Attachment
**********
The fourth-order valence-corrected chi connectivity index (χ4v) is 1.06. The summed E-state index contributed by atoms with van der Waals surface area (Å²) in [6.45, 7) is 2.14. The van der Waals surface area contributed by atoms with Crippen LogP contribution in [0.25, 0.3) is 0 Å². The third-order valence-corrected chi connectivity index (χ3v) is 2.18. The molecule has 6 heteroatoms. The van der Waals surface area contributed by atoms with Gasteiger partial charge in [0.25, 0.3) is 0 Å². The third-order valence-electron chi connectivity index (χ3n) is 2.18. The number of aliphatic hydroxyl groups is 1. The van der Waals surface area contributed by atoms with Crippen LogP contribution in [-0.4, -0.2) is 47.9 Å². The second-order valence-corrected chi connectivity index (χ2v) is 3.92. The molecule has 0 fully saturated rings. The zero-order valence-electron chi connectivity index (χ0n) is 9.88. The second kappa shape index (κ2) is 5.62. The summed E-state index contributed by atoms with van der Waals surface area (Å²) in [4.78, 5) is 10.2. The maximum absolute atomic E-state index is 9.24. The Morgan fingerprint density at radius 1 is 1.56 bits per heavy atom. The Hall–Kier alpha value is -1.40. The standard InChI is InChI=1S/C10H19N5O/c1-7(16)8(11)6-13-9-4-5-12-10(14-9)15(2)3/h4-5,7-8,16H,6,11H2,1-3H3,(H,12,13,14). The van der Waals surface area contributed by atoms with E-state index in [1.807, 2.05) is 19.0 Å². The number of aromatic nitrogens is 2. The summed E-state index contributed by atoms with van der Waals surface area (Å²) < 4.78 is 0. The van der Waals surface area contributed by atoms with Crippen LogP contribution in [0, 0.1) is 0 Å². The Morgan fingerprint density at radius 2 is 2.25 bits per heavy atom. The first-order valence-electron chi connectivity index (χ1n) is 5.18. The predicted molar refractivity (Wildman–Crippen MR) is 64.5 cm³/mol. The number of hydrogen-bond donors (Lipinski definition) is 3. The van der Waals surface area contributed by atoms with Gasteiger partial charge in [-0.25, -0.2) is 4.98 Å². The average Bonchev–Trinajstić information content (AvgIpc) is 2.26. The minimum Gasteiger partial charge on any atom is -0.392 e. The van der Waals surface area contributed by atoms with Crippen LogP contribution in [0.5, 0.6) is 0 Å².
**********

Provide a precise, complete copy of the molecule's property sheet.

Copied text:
The fourth-order valence-corrected chi connectivity index (χ4v) is 1.06. The summed E-state index contributed by atoms with van der Waals surface area (Å²) in [6.45, 7) is 2.14. The van der Waals surface area contributed by atoms with Crippen LogP contribution in [0.25, 0.3) is 0 Å². The third-order valence-corrected chi connectivity index (χ3v) is 2.18. The molecule has 6 heteroatoms. The van der Waals surface area contributed by atoms with Gasteiger partial charge in [0.25, 0.3) is 0 Å². The third-order valence-electron chi connectivity index (χ3n) is 2.18. The number of aliphatic hydroxyl groups is 1. The van der Waals surface area contributed by atoms with Crippen LogP contribution in [-0.4, -0.2) is 47.9 Å². The second-order valence-corrected chi connectivity index (χ2v) is 3.92. The molecule has 0 fully saturated rings. The zero-order valence-electron chi connectivity index (χ0n) is 9.88. The second kappa shape index (κ2) is 5.62. The summed E-state index contributed by atoms with van der Waals surface area (Å²) in [4.78, 5) is 10.2. The maximum absolute atomic E-state index is 9.24. The Morgan fingerprint density at radius 1 is 1.56 bits per heavy atom. The Hall–Kier alpha value is -1.40. The standard InChI is InChI=1S/C10H19N5O/c1-7(16)8(11)6-13-9-4-5-12-10(14-9)15(2)3/h4-5,7-8,16H,6,11H2,1-3H3,(H,12,13,14). The van der Waals surface area contributed by atoms with E-state index in [1.807, 2.05) is 19.0 Å². The number of aromatic nitrogens is 2. The summed E-state index contributed by atoms with van der Waals surface area (Å²) < 4.78 is 0. The van der Waals surface area contributed by atoms with Crippen LogP contribution in [0, 0.1) is 0 Å². The Morgan fingerprint density at radius 2 is 2.25 bits per heavy atom. The first-order valence-electron chi connectivity index (χ1n) is 5.18. The predicted molar refractivity (Wildman–Crippen MR) is 64.5 cm³/mol. The number of hydrogen-bond donors (Lipinski definition) is 3. The van der Waals surface area contributed by atoms with Gasteiger partial charge in [-0.25, -0.2) is 4.98 Å². The average Bonchev–Trinajstić information content (AvgIpc) is 2.26. The minimum Gasteiger partial charge on any atom is -0.392 e. The van der Waals surface area contributed by atoms with Crippen LogP contribution in [0.5, 0.6) is 0 Å².